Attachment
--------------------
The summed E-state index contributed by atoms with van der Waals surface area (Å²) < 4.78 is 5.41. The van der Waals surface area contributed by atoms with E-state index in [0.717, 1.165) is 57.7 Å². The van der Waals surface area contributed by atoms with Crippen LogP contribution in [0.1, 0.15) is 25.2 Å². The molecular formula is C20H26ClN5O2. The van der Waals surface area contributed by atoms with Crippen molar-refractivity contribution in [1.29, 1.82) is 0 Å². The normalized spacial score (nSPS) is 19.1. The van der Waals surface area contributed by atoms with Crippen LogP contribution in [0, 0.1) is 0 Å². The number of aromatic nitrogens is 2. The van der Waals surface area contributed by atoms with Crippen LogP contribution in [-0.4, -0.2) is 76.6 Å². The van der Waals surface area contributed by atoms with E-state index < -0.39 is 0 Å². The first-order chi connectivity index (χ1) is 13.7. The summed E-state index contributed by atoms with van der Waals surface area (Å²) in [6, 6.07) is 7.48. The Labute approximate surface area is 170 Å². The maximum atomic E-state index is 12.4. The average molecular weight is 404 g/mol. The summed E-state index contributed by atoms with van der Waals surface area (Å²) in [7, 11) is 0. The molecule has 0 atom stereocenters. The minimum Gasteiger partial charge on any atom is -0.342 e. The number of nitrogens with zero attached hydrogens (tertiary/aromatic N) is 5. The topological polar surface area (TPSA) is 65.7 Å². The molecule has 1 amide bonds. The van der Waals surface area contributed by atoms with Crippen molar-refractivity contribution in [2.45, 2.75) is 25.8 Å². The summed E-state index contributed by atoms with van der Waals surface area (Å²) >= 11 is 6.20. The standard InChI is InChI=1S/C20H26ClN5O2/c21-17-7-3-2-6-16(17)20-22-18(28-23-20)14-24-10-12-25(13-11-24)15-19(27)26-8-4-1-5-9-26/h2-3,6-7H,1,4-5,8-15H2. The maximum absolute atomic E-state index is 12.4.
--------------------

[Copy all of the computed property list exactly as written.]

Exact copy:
The summed E-state index contributed by atoms with van der Waals surface area (Å²) < 4.78 is 5.41. The van der Waals surface area contributed by atoms with E-state index in [0.717, 1.165) is 57.7 Å². The van der Waals surface area contributed by atoms with Crippen LogP contribution in [0.1, 0.15) is 25.2 Å². The molecular formula is C20H26ClN5O2. The van der Waals surface area contributed by atoms with Crippen molar-refractivity contribution in [1.29, 1.82) is 0 Å². The normalized spacial score (nSPS) is 19.1. The van der Waals surface area contributed by atoms with Crippen LogP contribution in [0, 0.1) is 0 Å². The number of aromatic nitrogens is 2. The van der Waals surface area contributed by atoms with Crippen LogP contribution in [-0.4, -0.2) is 76.6 Å². The van der Waals surface area contributed by atoms with E-state index < -0.39 is 0 Å². The first-order chi connectivity index (χ1) is 13.7. The summed E-state index contributed by atoms with van der Waals surface area (Å²) in [6, 6.07) is 7.48. The Labute approximate surface area is 170 Å². The maximum atomic E-state index is 12.4. The average molecular weight is 404 g/mol. The summed E-state index contributed by atoms with van der Waals surface area (Å²) in [7, 11) is 0. The molecule has 0 atom stereocenters. The minimum Gasteiger partial charge on any atom is -0.342 e. The number of nitrogens with zero attached hydrogens (tertiary/aromatic N) is 5. The topological polar surface area (TPSA) is 65.7 Å². The molecule has 1 amide bonds. The van der Waals surface area contributed by atoms with Crippen molar-refractivity contribution in [2.45, 2.75) is 25.8 Å². The summed E-state index contributed by atoms with van der Waals surface area (Å²) >= 11 is 6.20. The standard InChI is InChI=1S/C20H26ClN5O2/c21-17-7-3-2-6-16(17)20-22-18(28-23-20)14-24-10-12-25(13-11-24)15-19(27)26-8-4-1-5-9-26/h2-3,6-7H,1,4-5,8-15H2. The maximum absolute atomic E-state index is 12.4.